Good Old Reviews
Star Wars: Bounty Hunter - Mandalorians Over Midichlorians

Marshall Lemon | 23 Jan 2016 09:00
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Twenty minutes into the game, Jango gets his jetpack, and Bounty Hunter gets even better. Much like the film, it provides Jango with upward mobility, fast-travel, and lets him shoot in every direction while airborne. That's exactly as fun as it sound, and it doesn't hurt that level designs make good use of the features. My favorite example is the second mission: It opens with Jango exploring a city surface on foot, retrieving his jetpack, and then flying overtop the same buildings while chasing his bounty. Sadly, those camera problems I mentioned make it hard to keep track of your quarry, but overall the jetpack is a great touch that brings Bounty Hunter to life.

Speaking of bounties, Bounty Hunter isn't some meaningless title - NPCs are scattered across each mission with lucrative bounties on their heads. Scanning them from a distance tells you whether a bounty is available, what they're worth dead or alive, and any biographical details from the bounty poster. Some targets are civilian NPCs, minding their own business while you complete primary objectives. Others are foot soldiers among your primary enemies, meaning you might kill them by accident if their partners start a firefight.

Bounty hunting goes a long way towards mixing up routine action scenes. It encourages you to keep your distance from enemies at first, scoping out potential targets and generating an attack plan. If they must be captured alive, you'll need to decide whether to take them out last (so you don't aren't shot in the process) or capture them first (so you don't shoot them by accident). Even when Bounty Hunter isn't dropping you in heavy firefights, stalking lone targets makes the game more engaging. There's an entire civilian section in Coruscant to explore and capture bounties - one of whom gave me an impressive chase across the entire map before I caught up with my jetpack.

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Outside of gameplay, bounties also have a rich narrative function. The simple display text from each bounty description shares stories of the larger Star Wars universe - some of which aren't very pleasant. At one point, I scanned an unassuming Twil'ek, only to find she was an escaped slave with connections to an Underground Railroad movement. More importantly, she was wanted alive, which meant the Hutts who posted her bounty would torture her for information. That's an impressive amount of backstory for a character who doesn't have any significant dialogue, and it actually made me question turning her in. Of course, Jango himself is a pragmatic individual, so the game won't judge you for earning a few extra credits.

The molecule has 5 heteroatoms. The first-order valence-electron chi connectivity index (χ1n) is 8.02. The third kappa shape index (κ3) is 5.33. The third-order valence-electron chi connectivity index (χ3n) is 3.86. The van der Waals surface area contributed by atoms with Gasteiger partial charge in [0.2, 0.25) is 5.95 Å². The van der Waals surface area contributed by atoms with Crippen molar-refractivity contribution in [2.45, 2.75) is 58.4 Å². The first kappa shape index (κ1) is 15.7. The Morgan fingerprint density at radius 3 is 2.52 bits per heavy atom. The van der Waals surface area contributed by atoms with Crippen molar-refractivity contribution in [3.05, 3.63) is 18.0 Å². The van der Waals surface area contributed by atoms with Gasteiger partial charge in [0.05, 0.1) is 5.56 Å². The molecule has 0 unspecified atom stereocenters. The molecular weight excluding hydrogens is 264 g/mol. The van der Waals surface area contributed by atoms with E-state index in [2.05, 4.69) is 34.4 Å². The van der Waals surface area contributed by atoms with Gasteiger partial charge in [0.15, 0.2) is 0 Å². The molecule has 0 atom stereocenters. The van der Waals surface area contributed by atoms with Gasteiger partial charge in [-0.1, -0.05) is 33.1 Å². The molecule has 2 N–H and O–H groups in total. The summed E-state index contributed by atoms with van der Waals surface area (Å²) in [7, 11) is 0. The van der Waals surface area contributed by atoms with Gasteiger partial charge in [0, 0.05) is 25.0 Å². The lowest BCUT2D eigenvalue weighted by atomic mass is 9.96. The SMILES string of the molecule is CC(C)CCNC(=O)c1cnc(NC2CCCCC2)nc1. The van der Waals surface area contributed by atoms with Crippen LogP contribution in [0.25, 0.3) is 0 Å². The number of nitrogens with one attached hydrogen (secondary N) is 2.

If you're more interested in epic Star Wars battles, don't worry - Bounty Hunter has some fantastic set pieces. You'll fight enemies in remote forests, towering skyscrapers, and a huge variety of worlds. Missions range from executing a prison break to breaching the stronghold of a corrupt Republic senator. Boss characters include alien creatures and giant vehicles covered in heavy armaments. And through it all, Jango is a force to be reckoned with. Once you have a handle on the controls, he'll roll past enemies, pop back up to open fire, and dodge for cover using your jetpack. All of his weapons from Attack of the Clones are featured here, from his flamethrower to a bounty grabbing cable, and all have practical functions beyond looking impressive. The fights themselves are dynamic and exciting as well. On more than one occasion, I was knocked from a nearby ledge, grabbed the edge to keep from falling, rocketed up to safety - and dove back into the fight, where it might happen again. Even if Jango is the villain, that's pure, distilled Star Wars action.

Whatever you think of the prequel universe, Bounty Hunter capitalizes on its elements in fun and memorable ways. The end result is a solid action game that transports us to a galaxy far, far away, and pays good credits for bringing targets back alive. Now strap on that helmet and jetpack, and find them.


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